•  490 BC
•  447 - 438 BC
•  426 BC
•  334 BC
•  295 BC
•  267 BC
•  4th - 6th cent. AD
•  1204 - 1456 AD
•  1456 - 1460 AD
•  1687 AD
•  1801 - 1804 AD
•  1826 - 1833 AD
                                              
© Copyright 2003 : Amir Sobati

490 BC

Right after the historic battle of Marathon in 490 BC against the Persians, Athenians commence the building of the predecessor of the Parthenon (Pre-Parthenon) in order to honor the goddess Athena who defended and brought victory to their city. But the Persians in 480 BC sacked that temple, which was under construction and it was never completed. It is also said that there was a Parthenon in the archaic times, but many scholars question its existence.

447 - 438 BC

The building of Parthenon begins in 447 BC and finishes in 438 BC. In 432 BC the sculptural ornamentation is completed.

426 BC

After a strong earthquake in 426 BC, which according to Thucydides was one of the strongest in antiquity, extensive damages were caused to the building, since a large part of both its façades shifted by 2 cm.

334 BC

Alexander the Great hangs at the east architrave Persians shields, spoils from the battle of Granicus. During the Hellenistic period

295 BC

Laharis, who was deputy of the Macedonian king Cassander in Athens, brutally removes the precious metal offerings from the temple, among them the priceless veil (peplos) of Athena Parthenos, covered with sheets of gold. The temple loses forever its previous riches. According to Pausanias, around 290 BC they replaced the stolen golden sheets with gold-plated copper sheets.

267 AD

A fire destroys the interior of the temple, causing the large beams holding the marble ceiling weighting almost 350 tons, to collapse. Also seriously damaged were the interior columns and the two enormous doors, which weighted almost 30 tons.

4th - 6th cent. AD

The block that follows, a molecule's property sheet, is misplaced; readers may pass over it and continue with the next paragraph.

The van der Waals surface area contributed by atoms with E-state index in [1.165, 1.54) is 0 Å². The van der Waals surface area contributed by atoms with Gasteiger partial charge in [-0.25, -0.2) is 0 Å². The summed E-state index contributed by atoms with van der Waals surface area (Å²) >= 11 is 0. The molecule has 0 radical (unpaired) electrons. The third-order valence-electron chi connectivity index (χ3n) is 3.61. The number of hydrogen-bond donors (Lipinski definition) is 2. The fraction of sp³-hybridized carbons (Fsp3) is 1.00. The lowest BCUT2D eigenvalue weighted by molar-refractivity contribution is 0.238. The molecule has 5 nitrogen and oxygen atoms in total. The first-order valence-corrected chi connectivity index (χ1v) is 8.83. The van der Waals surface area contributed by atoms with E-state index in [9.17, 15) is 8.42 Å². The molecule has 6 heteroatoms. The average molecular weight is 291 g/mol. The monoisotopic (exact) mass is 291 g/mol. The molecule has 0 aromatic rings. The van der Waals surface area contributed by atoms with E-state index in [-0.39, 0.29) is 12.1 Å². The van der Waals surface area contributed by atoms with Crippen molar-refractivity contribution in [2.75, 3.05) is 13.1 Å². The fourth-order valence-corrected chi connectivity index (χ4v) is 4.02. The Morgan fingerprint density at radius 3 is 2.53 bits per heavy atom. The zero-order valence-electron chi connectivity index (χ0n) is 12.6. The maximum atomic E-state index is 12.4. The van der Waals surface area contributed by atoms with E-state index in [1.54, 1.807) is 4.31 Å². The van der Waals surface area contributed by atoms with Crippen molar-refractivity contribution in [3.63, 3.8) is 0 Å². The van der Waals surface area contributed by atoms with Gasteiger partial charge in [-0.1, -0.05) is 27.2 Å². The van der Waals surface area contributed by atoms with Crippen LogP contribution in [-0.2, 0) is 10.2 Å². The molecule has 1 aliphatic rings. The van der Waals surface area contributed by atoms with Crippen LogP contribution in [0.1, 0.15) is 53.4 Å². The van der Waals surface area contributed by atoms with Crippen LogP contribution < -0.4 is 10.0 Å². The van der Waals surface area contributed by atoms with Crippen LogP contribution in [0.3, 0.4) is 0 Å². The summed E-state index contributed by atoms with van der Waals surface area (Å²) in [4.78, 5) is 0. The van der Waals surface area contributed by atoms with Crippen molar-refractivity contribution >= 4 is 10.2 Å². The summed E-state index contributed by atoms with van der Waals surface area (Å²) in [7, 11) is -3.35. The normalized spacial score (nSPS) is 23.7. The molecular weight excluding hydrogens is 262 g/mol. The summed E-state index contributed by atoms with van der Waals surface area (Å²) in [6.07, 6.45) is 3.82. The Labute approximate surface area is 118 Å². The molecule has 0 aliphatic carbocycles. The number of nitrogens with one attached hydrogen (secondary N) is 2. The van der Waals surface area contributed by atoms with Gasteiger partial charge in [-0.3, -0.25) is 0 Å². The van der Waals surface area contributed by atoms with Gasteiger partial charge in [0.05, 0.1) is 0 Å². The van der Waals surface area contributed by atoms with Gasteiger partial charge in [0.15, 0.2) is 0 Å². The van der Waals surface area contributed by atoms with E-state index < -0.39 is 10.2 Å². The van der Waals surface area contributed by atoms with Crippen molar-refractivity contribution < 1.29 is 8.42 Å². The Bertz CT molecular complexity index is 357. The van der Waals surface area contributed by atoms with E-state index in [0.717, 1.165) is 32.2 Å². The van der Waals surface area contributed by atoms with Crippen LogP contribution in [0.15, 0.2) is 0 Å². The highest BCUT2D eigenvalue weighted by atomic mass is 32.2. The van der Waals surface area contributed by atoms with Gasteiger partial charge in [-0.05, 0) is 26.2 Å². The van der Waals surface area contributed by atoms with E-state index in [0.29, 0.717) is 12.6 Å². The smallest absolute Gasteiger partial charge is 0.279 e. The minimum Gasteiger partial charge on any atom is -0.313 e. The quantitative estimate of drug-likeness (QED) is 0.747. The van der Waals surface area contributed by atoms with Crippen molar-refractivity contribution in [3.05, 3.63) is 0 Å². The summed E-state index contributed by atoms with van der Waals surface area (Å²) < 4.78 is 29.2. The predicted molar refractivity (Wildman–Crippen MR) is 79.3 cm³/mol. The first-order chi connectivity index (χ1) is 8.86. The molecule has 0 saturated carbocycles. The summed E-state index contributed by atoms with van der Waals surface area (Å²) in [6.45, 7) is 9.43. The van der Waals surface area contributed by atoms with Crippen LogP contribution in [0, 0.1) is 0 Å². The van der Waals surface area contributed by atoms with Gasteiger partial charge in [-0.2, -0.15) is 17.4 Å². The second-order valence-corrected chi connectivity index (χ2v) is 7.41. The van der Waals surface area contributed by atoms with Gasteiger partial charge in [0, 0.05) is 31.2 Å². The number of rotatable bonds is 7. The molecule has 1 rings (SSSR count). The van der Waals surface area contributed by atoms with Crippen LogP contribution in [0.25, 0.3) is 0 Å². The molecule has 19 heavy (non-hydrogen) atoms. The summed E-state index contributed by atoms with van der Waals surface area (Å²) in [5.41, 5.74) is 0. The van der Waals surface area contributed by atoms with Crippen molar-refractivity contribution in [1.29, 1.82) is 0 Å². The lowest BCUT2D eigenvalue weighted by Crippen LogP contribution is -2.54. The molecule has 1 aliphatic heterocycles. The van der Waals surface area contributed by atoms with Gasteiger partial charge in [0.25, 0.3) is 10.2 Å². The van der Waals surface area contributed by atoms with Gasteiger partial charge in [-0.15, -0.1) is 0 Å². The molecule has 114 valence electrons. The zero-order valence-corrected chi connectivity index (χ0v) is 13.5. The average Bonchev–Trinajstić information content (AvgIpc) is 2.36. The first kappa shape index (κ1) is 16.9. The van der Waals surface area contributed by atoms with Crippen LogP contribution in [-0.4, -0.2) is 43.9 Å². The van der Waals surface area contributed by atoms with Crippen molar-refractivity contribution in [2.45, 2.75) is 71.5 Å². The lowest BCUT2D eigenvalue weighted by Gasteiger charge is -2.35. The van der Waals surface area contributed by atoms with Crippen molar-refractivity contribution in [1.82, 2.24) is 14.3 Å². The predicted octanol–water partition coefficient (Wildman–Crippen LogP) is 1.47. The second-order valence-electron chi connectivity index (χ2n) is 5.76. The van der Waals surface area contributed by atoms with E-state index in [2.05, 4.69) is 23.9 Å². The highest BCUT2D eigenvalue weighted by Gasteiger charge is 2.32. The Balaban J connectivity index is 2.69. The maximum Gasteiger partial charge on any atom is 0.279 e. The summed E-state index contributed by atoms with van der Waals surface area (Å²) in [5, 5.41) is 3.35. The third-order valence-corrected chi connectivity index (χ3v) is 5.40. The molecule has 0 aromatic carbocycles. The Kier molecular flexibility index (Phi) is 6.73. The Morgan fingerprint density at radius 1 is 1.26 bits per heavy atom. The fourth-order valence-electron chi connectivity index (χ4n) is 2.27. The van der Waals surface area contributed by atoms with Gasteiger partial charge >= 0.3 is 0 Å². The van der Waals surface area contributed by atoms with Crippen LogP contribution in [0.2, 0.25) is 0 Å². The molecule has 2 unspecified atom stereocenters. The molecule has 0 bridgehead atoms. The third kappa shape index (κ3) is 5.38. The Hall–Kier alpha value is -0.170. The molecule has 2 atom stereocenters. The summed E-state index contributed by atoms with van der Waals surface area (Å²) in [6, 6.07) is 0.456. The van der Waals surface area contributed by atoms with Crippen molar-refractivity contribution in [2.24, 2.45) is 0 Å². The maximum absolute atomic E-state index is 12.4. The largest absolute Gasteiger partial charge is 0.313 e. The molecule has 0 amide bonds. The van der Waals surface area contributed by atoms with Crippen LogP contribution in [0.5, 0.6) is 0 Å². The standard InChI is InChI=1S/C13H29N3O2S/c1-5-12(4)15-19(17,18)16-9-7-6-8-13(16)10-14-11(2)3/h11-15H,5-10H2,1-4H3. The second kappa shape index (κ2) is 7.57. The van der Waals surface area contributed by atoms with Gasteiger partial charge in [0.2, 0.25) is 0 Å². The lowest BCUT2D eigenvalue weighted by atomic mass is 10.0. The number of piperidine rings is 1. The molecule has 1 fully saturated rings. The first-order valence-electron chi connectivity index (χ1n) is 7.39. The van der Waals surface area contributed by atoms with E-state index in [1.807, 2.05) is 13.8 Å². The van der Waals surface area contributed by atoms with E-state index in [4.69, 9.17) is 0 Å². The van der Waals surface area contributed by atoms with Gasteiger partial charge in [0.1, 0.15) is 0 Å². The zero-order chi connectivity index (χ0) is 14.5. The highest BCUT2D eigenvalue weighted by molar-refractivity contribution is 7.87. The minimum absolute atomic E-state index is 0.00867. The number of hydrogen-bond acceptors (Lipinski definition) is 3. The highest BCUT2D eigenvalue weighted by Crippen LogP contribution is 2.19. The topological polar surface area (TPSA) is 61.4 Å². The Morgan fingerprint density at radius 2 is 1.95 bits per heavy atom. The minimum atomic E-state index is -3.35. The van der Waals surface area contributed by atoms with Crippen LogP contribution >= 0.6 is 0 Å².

Christianity takes a firm hold in Greece, and the Parthenon’s pagan use is abolished in 5th AD. During Justinian’s reign, the temple hosts Christian rituals. Parthenon’s conversion to a Christian church had serious negative effects; many of the metopes on the west, east and north sides were chiseled off. In addition, the bigger pediment statues, located in the middle of the east pediment, were taken down and 6 Blocks of the frieze were removed to create windows. Also an apse was added, new entrances on the west side were opened, and a staircase was placed in the NW corner of the cella. The Christian Parthenon is dedicated to St. Sophia and later to Virgin Mary, for many centuries, its common name is “Our Lady of Athens”.

1204 - 1456 AD

Acropolis is under the control of the Franks, of the 4th crusade and the Parthenon is used as their cathedral. Later, with Papal permission, it became the Archbishop seat of Virgin Mary.

1456 - 1460 AD

In 1456, Ottomans besiege Athens and throw away the Franks. In 1458, Mehmed II the Conqueror, who also sacked Constantinople, visits Athens and admires its monuments. On his return from Peloponnese, he stops once more in Athens and shortly afterwards the Parthenon is converted into a mosque.

1687 AD

Venetians besiege Ottomans on the Acropolis, who had stored large quantities of gunpowder inside the Parthenon. Knowing this, Francesco Morosini, the general commander of the Venetians, in the evening of September 26th fired at the Parthenon. One of the shells penetrated the roof, causing ignition of the gunpowder and explosion at the middle part of the temple.

1801 - 1804 AD

Lord Elgin’s crews detach by force 56 slabs of the frieze, 15 of its metopes and 19 out of 28 pediment statues. They also attain architectural fragments from the Parthenon. From the Propylea, the temple of Athena Nike and the Erechthium, they take architectural parts and sculptures. From the Erechthium, in particular, they take one of Caryatids and an ionic column. This painful process of desecration stopped in 1804, after the intervention of the Sublime Port of Constantinople.

1826 - 1833 AD

In 1826 the Turks, under Kioutachi Pasha, besiege Greeks on the Acropolis, who after heroic resistance, surrender in March 1827. A few years later, in 1833, Greeks are liberated from the Turkish yoke and their monument finds again its freedom.